Serron Noel wants to be feared.
A second-round pick of the Florida Panthers in the 2018 NHL Draft, the 6-foot-5, 210-pound forward said he's working to model his game after the likes of NHL veterans such as Wayne Simmonds and "maybe to a lesser degree" Tom Wilson, big players that are known both for their offensive skills and physicality.
"I look at Wayne Simmonds, how powerful and dominant he was and how much fear he made other players scared of him every night," Noel told FloridaPanthers.com. "It's pretty incredible… They obviously play a really hard game, and I kind of want to model myself a little bit after that. But I also think that I have a lot of offensive potential as well. I think I can be a goal scorer in the league as well."
In the season since being drafted, Noel's game has grown by leaps and bounds. The 18-year-old was recently named the top forward on the OHL's Oshawa Generals, finishing the season with career-highs in goals (34), assists (47) and points (81) in 68 games. His 81 points also ranked him 22nd in the league.
But even on nights when the offense wasn't there, Noel succeeded in making an impact.
"I was just working on earning the coach's trust and trying to bring that level of consistency," Noel said of his overall approach this past season. "I just wanted to be a factor or have an impact on the game every single time that I was on the ice. That's something I've been really trying to focus and dial in on."
When asked what he believes he needs to work on in order to prepare himself for the NHL, Noel said he was given the perfect blueprint this past summer during his first training camp, which proved to be quite the eye-opener. From sharing a locker and chatting with Aaron Ekblad to watching all of the minutia that went into Aleksander Barkov's daily routine, the contrast between junior and pro hockey was apparent.
Noel also got his first taste of NHL action, suiting up against Nashville during a preseason doubleheader.
"To see Barkov and all those guys and all the little things that they do in practice and stuff to get better and how focused everyone was there and how professional everyone was compared to junior, it's just really an eye-opener," Noel said. "I think what the biggest help or best experience for me was probably playing in that game there. To see the [Filip] Forsbergs and [Ryan] Johansens of the league, how they dominate and how they play, it really helped me out to see the level that I need to go to."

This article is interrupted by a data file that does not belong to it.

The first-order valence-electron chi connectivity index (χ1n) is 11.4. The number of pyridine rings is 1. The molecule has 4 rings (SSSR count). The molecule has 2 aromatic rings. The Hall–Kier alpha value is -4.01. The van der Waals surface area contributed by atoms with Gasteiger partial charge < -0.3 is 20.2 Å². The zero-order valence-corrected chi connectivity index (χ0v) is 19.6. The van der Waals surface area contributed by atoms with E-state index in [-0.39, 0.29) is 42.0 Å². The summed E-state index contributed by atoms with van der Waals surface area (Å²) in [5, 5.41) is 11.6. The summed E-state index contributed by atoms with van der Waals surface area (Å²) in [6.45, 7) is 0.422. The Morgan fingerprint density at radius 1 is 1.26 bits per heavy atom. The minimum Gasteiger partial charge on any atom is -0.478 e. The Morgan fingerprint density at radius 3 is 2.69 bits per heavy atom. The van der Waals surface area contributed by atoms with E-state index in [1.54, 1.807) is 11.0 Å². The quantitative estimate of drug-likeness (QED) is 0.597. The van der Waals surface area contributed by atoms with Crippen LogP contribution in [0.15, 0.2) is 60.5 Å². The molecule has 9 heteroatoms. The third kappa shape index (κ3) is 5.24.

With another season of junior hockey behind him, Noel said he's "really excited to showcase everything that I've learned this year" when he returns to South Florida for another series of camps this summer.
"This summer is going to be a huge summer for me," Noel said. "I need to focus on my nutrition and diet and try and get some muscle mass and get a little bit bigger and stronger just so I'm able to use my size a little bit better than I've been using it. Obviously playing against younger kids in the OHL, I haven't needed to be super strong to dominate along the boards. That said, at the next level being 6-foot-5 and 210 pounds isn't going to work for me. I'm definitely going to have to put some more muscle on."
When the Panthers look at Noel, they don't necessarily see raw talent, but rather a wealth of potential.
"Because he's so tall and lean -- he's such a big person -- you're certainly waiting to see what that turns out to be," Panthers director of amateur scouting Jason Bukala said. "He's not a finished product yet, but what you have right now is a big body who skates. He's fast, but he handles the puck exceptionally well. He's got really good hands. I'm shocked that he fell to us where we got him [in the draft]."
Living in Canada, Noel isn't able to catch too many Panthers games on television, but he does keep up with the team pretty regularly on NHL.com, perusing box scores and reading updates. And in looking at names like Barkov and Jonathan Huberdeau, he sees players that he hopes to one day call teammates.
"It's motivating to try and be a part of that group and come up and help the team win," he said.
Earlier this month, Noel took one step closer to his dream of playing in the NHL, putting pen to paper on his three-year, entry-level contract with the Panthers on March 8.
"It means the world to me," he said. "I'm just really excited to be a part of it, and hopefully one day bring a championship to our team."
On that same day, he was also surprised to receive a call from Panthers general manager Dale Tallon.
"I was really excited to get a call from him," Noel said. "It just shows how the Panthers go about their business and stuff. Having the GM call you is a pretty special feeling. I'm really excited to be a part a of this organization."
In the future, the next big call Noel receives from Tallon could be the one that brings him to the NHL.
"They're really positive," Noel said of the Panthers development staff. "They help me a lot and give me a lot of insight on things I need to work on, things that they see on the ice that will help me and will eventually get me to work my way to getting to make the team. It's a lot of helpful advice, for sure."